Sophia's Secret Paperback
This title was previously called "The Winter Sea". When bestselling author Carrie McClelland visits the windswept ruins of Slains Castle, she is enchanted by the stark and beautiful Scottish landscape.
The area is strangely familiar to her but she puts aside her faint sense of unease to begin her new novel, using the castle as her setting, and one of her own ancestors, Sophia, as her heroine.
Then Carrie realizes her writing is taking on a life of its own and the lines between fact and fiction become increasingly blurred.
As Sophia's memories draw Carrie more deeply into the intrigue of 1708, she discovers a captivating love story lost in time.
After three hundred years, "Sophia's Secret" must be told.
- Format: Paperback
- Pages: 527 pages
- Publisher: Allison & Busby
- Publication Date: 22/09/2008
- Category: Modern & contemporary fiction (post c 1945)
- ISBN: 9780749080785
- EPUB from £5.60
Showing 1 - 3 of 3 reviews.
Review by Kasthu
Sophia's Secret (also known as The Winter Sea) is historical fiction, set in the present day and 1708 Scotland. In the present, Carrie McClelland is a bestselling author of historical fiction who’s having a bit of writer’s block, so she goes to Scotland to follow up with some of her research on the Scots invasion to recapture the throne of Scotland for James Stuart. Carrie chooses as her main character one of her ancestors, Sophia Paterson, a young woman who was deeply involved in the events of 1708. Carrie then finds that she begins channeling her ancestor’s memories, thus fuelling the writing of the novel, excerpts of which make up roughly half the book.I have to say that I’ve found a new favorite author! It’s a shame that the author’s books haven’t yet sold rights here in the States, because she’s an awesome writer (Kearsley says on her website that Mary Stewart is one of her favorite authors, not surprising considering that the two authors’ styles are so alike). This was literally one of those books that I couldn’t put down; the story is intriguing, as are the characters. Kearsley’s approach to historical fiction is unique, so important in a world where the historical fiction market has been glutted. In addition, Kearsley’s writing style is beautiful, and the reader truly gets sucked into the story. I’ve never been to Scotland, but this book makes me want to pay it a visit. I have another one of Kearsley’s novels, Mariana, on my TBR pile, begging to be read.
Review by abigailyow
A wonderful book filled with passion, intrigue and betrayal. Sophia's secret or rather The Winter Sea, tells the story of Carrie McClelland, a writer who was captivated at first sight by the old Slains Castle and inspired, she soon decides to rent a cottage there to begin her latest novel. Amazingly, I found this to be on par with Mariana in every aspect. I loved the storytelling, and the mystery kept me turning pages. The writing was easy on the eyes, and engaging. Not to mention, all the characters were delightful and three-dimensional. After reading two of her books, I can say that Susanna Kearsley has successfully wormed her way into my list of favourite authors. So, if you've not read any of her books, I recommend you to pick up this book! ;]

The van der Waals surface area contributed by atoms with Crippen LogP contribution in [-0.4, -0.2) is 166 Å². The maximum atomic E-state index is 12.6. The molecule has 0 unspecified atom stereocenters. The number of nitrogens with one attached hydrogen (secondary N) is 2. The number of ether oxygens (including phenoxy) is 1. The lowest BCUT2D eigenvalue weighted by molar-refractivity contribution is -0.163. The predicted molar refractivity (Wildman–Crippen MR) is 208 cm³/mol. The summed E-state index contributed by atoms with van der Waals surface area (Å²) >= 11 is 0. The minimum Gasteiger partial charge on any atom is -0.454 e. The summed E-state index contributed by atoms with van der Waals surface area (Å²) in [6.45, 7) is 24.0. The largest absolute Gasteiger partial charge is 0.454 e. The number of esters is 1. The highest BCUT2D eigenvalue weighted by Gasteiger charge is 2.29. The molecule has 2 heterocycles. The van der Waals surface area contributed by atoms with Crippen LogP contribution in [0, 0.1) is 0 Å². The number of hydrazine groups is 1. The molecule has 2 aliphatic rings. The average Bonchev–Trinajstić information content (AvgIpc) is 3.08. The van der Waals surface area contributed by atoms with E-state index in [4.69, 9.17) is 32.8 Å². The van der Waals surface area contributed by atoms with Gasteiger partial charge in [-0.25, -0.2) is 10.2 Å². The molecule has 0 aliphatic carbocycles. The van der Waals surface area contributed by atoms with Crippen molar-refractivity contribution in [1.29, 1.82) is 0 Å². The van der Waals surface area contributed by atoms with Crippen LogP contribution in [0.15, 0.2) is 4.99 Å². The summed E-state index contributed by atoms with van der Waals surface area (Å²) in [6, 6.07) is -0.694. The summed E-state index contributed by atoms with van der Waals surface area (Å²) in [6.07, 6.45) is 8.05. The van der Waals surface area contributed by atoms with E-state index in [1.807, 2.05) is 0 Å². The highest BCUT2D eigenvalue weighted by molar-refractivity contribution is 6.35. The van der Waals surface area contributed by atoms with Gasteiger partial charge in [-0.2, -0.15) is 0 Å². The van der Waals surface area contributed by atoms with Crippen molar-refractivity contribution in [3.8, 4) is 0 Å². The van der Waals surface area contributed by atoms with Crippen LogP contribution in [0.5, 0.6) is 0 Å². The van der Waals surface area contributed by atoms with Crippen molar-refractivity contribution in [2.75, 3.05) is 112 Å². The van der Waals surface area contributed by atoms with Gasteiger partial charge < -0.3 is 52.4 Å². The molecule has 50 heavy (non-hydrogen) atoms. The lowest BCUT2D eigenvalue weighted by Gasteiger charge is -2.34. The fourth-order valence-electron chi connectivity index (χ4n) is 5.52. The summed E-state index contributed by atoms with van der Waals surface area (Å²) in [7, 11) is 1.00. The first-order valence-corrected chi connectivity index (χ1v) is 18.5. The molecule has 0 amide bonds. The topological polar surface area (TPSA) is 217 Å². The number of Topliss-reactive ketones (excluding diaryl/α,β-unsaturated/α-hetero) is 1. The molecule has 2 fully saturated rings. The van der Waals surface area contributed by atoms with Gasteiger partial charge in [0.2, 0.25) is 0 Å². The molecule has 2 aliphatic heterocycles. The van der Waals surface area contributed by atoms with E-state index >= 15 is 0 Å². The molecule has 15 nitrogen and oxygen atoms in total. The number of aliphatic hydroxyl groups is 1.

Review by tina1969
Author Carrie McClelland visits Slain Castle and finds that the surroundings seem very familiar to her. She uses the castle as her setting and places a real ancestor as her heroine, and suddenly her book seems to come to life.This story is past and present with the past set agianst the Jacobites with lots of real people from that time in history. For me I don't really know much about this period as I normally read about the Tudors. I can see that there has been a lot of research done for this story. Although I do enjoy history I felt for me the best parts of the book was the present parts with Carrie rather than the past with Sophia. The past had far too many characters and I did have trouble keeping up with who was who. I have read several books by Susanna Kearsley and enjoy what she does with the time travel, past and present. Her books can be very much like Daphnue du Maurier at times and are very interesting to read and quite enjoyable. This one I didn't enjoy so much. I felt it went on to long and I was getting quite bored. It didn't help really that I don't have a particular interest in that part of history. So I have to say that for me this book started out quite well then just losts it's edge. Shame really as I enjoy the authors books.